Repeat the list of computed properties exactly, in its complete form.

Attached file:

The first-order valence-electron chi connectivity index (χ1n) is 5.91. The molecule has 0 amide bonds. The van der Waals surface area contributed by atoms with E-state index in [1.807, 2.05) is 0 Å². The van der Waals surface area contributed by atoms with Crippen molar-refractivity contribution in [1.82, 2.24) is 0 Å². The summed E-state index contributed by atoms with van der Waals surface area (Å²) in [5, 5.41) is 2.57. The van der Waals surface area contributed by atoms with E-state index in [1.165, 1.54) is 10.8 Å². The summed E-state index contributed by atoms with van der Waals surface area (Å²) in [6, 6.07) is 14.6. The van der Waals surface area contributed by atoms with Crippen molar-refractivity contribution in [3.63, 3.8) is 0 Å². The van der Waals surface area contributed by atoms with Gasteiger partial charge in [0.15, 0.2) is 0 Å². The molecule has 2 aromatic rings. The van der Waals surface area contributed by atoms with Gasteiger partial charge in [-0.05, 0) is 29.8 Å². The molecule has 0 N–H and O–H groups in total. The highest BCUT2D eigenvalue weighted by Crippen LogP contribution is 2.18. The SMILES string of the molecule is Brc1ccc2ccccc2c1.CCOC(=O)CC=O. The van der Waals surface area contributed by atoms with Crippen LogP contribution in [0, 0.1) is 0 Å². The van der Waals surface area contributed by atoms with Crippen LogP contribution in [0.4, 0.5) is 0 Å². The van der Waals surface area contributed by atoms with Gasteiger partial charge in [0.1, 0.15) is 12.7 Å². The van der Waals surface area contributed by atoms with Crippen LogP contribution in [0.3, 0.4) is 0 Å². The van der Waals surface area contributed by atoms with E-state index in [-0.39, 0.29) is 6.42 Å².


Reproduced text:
The first-order valence-electron chi connectivity index (χ1n) is 5.91. The molecule has 0 amide bonds. The van der Waals surface area contributed by atoms with E-state index in [1.807, 2.05) is 0 Å². The van der Waals surface area contributed by atoms with Crippen molar-refractivity contribution in [1.82, 2.24) is 0 Å². The summed E-state index contributed by atoms with van der Waals surface area (Å²) in [5, 5.41) is 2.57. The van der Waals surface area contributed by atoms with E-state index in [1.165, 1.54) is 10.8 Å². The summed E-state index contributed by atoms with van der Waals surface area (Å²) in [6, 6.07) is 14.6. The van der Waals surface area contributed by atoms with Crippen molar-refractivity contribution in [3.63, 3.8) is 0 Å². The van der Waals surface area contributed by atoms with Gasteiger partial charge in [0.15, 0.2) is 0 Å². The molecule has 2 aromatic rings. The van der Waals surface area contributed by atoms with Gasteiger partial charge in [-0.05, 0) is 29.8 Å². The molecule has 0 N–H and O–H groups in total. The highest BCUT2D eigenvalue weighted by Crippen LogP contribution is 2.18. The SMILES string of the molecule is Brc1ccc2ccccc2c1.CCOC(=O)CC=O. The van der Waals surface area contributed by atoms with Crippen LogP contribution in [0, 0.1) is 0 Å². The van der Waals surface area contributed by atoms with Crippen LogP contribution in [0.4, 0.5) is 0 Å². The van der Waals surface area contributed by atoms with Gasteiger partial charge in [0.1, 0.15) is 12.7 Å². The van der Waals surface area contributed by atoms with Crippen LogP contribution in [0.3, 0.4) is 0 Å². The van der Waals surface area contributed by atoms with E-state index in [-0.39, 0.29) is 6.42 Å².